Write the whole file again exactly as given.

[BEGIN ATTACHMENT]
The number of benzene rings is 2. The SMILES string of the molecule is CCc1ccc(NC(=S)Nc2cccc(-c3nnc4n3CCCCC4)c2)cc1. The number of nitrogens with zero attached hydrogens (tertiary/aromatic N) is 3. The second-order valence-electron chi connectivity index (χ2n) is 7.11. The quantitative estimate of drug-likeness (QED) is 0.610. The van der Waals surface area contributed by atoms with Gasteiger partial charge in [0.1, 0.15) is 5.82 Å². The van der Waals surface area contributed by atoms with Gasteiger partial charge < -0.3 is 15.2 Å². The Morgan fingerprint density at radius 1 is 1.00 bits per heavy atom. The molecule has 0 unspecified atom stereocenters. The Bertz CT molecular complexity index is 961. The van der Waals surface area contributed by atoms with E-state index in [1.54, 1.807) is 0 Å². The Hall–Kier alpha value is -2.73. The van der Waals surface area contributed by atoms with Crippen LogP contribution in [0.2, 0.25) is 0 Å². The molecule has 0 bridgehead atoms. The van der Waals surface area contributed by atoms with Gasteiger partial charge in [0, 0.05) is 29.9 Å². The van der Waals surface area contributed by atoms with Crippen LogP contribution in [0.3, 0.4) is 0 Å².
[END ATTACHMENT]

The number of benzene rings is 2. The SMILES string of the molecule is CCc1ccc(NC(=S)Nc2cccc(-c3nnc4n3CCCCC4)c2)cc1. The number of nitrogens with zero attached hydrogens (tertiary/aromatic N) is 3. The second-order valence-electron chi connectivity index (χ2n) is 7.11. The quantitative estimate of drug-likeness (QED) is 0.610. The van der Waals surface area contributed by atoms with Gasteiger partial charge in [0.1, 0.15) is 5.82 Å². The van der Waals surface area contributed by atoms with Gasteiger partial charge < -0.3 is 15.2 Å². The Morgan fingerprint density at radius 1 is 1.00 bits per heavy atom. The molecule has 0 unspecified atom stereocenters. The Bertz CT molecular complexity index is 961. The van der Waals surface area contributed by atoms with E-state index in [1.54, 1.807) is 0 Å². The Hall–Kier alpha value is -2.73. The van der Waals surface area contributed by atoms with Crippen LogP contribution in [0.2, 0.25) is 0 Å². The molecule has 0 bridgehead atoms. The van der Waals surface area contributed by atoms with Gasteiger partial charge in [0, 0.05) is 29.9 Å². The van der Waals surface area contributed by atoms with Crippen LogP contribution in [0.3, 0.4) is 0 Å².